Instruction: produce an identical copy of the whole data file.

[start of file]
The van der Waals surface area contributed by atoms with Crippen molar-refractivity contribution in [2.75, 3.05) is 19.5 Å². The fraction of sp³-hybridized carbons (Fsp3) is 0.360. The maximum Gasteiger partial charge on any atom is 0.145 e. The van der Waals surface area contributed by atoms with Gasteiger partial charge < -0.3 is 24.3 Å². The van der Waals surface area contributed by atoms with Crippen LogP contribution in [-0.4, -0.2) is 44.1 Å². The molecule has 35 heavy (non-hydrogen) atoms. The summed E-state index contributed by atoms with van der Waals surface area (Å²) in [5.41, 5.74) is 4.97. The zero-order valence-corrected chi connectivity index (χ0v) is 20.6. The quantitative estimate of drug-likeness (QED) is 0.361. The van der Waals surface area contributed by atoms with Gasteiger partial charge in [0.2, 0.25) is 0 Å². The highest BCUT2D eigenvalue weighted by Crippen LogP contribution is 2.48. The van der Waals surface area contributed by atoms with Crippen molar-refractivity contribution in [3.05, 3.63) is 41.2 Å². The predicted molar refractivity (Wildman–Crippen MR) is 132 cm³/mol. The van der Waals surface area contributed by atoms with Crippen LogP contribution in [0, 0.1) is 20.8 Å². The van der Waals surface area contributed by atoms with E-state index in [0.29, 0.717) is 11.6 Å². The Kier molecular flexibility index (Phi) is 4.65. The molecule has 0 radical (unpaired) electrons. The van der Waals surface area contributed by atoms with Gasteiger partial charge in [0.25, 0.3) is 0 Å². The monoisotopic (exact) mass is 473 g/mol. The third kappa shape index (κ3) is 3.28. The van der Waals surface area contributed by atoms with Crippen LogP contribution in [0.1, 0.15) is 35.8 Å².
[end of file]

The van der Waals surface area contributed by atoms with Crippen molar-refractivity contribution in [2.75, 3.05) is 19.5 Å². The fraction of sp³-hybridized carbons (Fsp3) is 0.360. The maximum Gasteiger partial charge on any atom is 0.145 e. The van der Waals surface area contributed by atoms with Gasteiger partial charge < -0.3 is 24.3 Å². The van der Waals surface area contributed by atoms with Crippen LogP contribution in [-0.4, -0.2) is 44.1 Å². The molecule has 35 heavy (non-hydrogen) atoms. The summed E-state index contributed by atoms with van der Waals surface area (Å²) in [5.41, 5.74) is 4.97. The zero-order valence-corrected chi connectivity index (χ0v) is 20.6. The quantitative estimate of drug-likeness (QED) is 0.361. The van der Waals surface area contributed by atoms with Gasteiger partial charge in [0.2, 0.25) is 0 Å². The highest BCUT2D eigenvalue weighted by Crippen LogP contribution is 2.48. The van der Waals surface area contributed by atoms with Crippen molar-refractivity contribution in [3.05, 3.63) is 41.2 Å². The predicted molar refractivity (Wildman–Crippen MR) is 132 cm³/mol. The van der Waals surface area contributed by atoms with Crippen LogP contribution in [0, 0.1) is 20.8 Å². The van der Waals surface area contributed by atoms with E-state index in [0.29, 0.717) is 11.6 Å². The Kier molecular flexibility index (Phi) is 4.65. The molecule has 0 radical (unpaired) electrons. The van der Waals surface area contributed by atoms with Gasteiger partial charge in [0.25, 0.3) is 0 Å². The monoisotopic (exact) mass is 473 g/mol. The third kappa shape index (κ3) is 3.28. The van der Waals surface area contributed by atoms with Crippen LogP contribution in [0.1, 0.15) is 35.8 Å².